Basically, avail yourself of your senses when choosing where to eat.

That’s not to say that I avoid restaurants entirely! But where there is a culture of street food (like Mexico City or Saigon or Bangkok) I will usually eat all of my meals on the street.

5. Morning markets to start the day…

When readers write about where to start with street food, I always suggest they head to a busy local produce market. Be it the many morning food markets in Mexico City, or on a side trip to a small village – if it has a produce market, it usually has some freshly cooked food. Because these stalls are set up to feed the hungry shoppers, there is quick turnover. I’ve found that a way to experience a daunting new food spectrum is to start at these markets and try the foods one by one.

Many people opt for hotels with breakfasts included, or for a more Western breakfast of yoghurt and fruit. While that may be an option, I opt for dining at a market instead. If you love the food you try, you can ask the vendor where they are during the day, or if they don’t serve that food elsewhere, where they would suggest you try it instead.

All in all, markets are an excellent way to kickstart your tastebuds and all of your other senses.

6. What time do locals eat? That’s when you want to be eating…

One of the pieces of advice I give to tourists, especially European ones who eat a bit later than North Americans, is to try to mimic the local food times for their meals. I realize that 6pm dinners or 11am lunches don’t fit the usual meal patterns for most, but it can be very helpful for your stomach if that’s when locals eat.

This is especially important when dishes are cooked and set out buffet style, as you’d want to eat them when they are fresh and before bacteria can form as the food cools. For me, this means shifting my meal times somewhat but it is worth it because the food is piping hot, newly cooked, and doesn’t get me sick.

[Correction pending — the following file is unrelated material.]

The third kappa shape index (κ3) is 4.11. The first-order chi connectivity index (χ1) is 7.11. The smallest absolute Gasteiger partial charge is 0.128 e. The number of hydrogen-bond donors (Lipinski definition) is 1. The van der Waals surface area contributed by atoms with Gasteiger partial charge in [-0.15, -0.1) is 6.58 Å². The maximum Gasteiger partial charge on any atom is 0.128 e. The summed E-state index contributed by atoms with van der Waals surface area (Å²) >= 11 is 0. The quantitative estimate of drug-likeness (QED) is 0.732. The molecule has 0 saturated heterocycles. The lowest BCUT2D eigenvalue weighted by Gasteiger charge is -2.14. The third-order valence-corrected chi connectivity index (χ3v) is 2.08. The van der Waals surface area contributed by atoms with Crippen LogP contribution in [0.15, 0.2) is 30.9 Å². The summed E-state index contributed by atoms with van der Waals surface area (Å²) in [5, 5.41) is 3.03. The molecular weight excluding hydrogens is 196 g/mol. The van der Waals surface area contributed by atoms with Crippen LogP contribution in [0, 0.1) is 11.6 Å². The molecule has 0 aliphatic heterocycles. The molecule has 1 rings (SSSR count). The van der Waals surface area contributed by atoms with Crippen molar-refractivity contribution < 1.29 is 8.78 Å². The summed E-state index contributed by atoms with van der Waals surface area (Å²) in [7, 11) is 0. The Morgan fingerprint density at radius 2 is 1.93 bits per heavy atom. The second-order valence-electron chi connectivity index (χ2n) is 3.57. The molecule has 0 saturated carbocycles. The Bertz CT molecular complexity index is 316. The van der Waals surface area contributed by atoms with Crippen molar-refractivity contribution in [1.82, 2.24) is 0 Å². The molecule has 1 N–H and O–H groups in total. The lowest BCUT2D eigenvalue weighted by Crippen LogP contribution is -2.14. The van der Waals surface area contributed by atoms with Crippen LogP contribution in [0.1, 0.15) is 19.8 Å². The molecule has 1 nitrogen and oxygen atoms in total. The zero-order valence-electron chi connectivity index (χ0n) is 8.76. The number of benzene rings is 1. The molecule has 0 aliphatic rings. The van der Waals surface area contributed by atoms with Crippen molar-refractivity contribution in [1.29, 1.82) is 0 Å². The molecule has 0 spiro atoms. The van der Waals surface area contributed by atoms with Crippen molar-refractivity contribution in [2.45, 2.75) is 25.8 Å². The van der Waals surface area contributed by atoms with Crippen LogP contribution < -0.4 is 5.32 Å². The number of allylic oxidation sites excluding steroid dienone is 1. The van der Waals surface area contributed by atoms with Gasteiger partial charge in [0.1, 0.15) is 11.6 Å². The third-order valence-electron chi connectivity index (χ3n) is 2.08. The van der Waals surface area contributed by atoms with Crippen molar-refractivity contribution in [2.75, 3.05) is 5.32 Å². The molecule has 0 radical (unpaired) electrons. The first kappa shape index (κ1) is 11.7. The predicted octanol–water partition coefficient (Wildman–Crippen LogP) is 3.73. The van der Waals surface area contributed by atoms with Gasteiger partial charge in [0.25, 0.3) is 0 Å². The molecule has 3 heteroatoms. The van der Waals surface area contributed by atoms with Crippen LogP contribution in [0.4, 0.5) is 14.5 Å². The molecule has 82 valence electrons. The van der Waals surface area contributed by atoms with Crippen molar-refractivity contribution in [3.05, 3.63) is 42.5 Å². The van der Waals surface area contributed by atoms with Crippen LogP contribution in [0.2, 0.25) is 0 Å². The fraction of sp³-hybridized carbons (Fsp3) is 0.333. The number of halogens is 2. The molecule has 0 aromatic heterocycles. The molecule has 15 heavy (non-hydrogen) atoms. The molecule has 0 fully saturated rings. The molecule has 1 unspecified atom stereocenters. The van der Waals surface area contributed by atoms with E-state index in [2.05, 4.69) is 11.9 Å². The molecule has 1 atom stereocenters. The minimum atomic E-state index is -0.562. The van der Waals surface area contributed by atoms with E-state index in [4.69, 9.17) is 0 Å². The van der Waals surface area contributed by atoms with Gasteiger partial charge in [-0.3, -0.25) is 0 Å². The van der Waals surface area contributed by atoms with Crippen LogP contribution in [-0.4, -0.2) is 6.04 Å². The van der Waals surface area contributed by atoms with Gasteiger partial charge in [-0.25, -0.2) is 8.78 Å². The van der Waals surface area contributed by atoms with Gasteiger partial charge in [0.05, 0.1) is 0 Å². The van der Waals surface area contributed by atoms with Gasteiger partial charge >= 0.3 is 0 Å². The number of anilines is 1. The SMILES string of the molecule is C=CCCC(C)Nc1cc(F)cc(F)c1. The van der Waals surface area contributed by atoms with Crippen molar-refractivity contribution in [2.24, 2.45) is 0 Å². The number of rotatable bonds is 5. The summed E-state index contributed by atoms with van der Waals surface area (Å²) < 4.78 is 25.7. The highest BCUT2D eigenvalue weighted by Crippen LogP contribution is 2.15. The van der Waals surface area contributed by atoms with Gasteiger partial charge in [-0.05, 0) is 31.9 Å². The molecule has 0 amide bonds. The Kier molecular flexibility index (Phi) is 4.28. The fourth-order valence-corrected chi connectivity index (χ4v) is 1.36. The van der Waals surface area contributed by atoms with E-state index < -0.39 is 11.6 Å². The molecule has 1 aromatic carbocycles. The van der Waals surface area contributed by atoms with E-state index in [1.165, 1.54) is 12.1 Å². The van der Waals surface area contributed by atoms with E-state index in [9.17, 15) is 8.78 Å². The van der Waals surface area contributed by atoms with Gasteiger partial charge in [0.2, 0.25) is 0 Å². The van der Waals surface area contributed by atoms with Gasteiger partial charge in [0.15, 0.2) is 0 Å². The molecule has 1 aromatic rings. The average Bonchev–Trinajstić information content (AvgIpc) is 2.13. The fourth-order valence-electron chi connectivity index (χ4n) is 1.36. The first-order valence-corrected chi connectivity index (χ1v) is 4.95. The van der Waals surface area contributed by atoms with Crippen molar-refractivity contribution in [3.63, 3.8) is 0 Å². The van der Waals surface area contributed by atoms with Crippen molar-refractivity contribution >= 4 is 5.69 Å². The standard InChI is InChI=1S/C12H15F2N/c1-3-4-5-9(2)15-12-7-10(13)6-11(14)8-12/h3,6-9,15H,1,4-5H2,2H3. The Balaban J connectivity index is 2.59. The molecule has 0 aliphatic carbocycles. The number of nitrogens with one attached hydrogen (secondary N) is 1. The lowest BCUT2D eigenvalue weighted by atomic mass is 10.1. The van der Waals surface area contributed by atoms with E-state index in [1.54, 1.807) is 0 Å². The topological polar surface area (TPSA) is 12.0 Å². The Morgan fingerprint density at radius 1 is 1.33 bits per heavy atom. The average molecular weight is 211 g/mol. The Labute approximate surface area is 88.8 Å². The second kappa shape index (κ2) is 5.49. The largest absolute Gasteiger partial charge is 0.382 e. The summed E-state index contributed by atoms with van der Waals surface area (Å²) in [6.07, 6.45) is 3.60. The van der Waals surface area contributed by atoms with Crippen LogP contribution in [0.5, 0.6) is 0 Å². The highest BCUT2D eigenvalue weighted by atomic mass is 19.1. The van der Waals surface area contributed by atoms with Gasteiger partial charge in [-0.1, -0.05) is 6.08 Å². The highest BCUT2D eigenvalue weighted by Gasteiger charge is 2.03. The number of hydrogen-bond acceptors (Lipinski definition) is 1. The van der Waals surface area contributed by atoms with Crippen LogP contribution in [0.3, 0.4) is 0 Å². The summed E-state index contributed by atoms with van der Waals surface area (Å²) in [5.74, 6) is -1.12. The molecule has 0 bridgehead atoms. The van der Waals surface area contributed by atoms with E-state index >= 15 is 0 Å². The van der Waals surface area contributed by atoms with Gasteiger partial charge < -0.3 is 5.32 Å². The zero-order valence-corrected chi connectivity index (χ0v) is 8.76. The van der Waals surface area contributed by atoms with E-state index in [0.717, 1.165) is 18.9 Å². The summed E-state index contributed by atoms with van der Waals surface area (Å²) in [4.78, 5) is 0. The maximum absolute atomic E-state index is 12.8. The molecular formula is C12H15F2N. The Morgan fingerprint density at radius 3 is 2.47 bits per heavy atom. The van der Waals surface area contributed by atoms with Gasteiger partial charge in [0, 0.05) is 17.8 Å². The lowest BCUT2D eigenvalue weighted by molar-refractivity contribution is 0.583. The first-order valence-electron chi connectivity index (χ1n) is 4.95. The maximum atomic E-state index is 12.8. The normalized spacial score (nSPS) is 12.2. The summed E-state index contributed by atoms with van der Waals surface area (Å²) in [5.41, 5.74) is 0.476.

7. Peel your fruit or don’t eat it …

Unless you are used to a new place and its bacteria, I would only eat peelable fruit. Bananas, papaya, mango, rambutan, mangosteen and more — there is no shortage of delicious fruit that has a peel, and your stomach will thank you. Avoid lettuce, or fruit with the skin you eat (like apples). Strawberries, while tempting, ought to be avoided in countries with high pollution and a questionable water system.

Be safe, not sorry. Safe journeys everybody!

EDITOR’S NOTE: Are you gluten-free and worried about eating safely on the road? Food writer and celiac Jodi Ettenberg has created detailed gluten-free translation cards that you can download directly to your phone and show to restaurants when eating out around the world. 10 countries so far, including Japan, Italy, Greece, Mexico, and more. Check them out at www.legalnomads.com/gluten-free/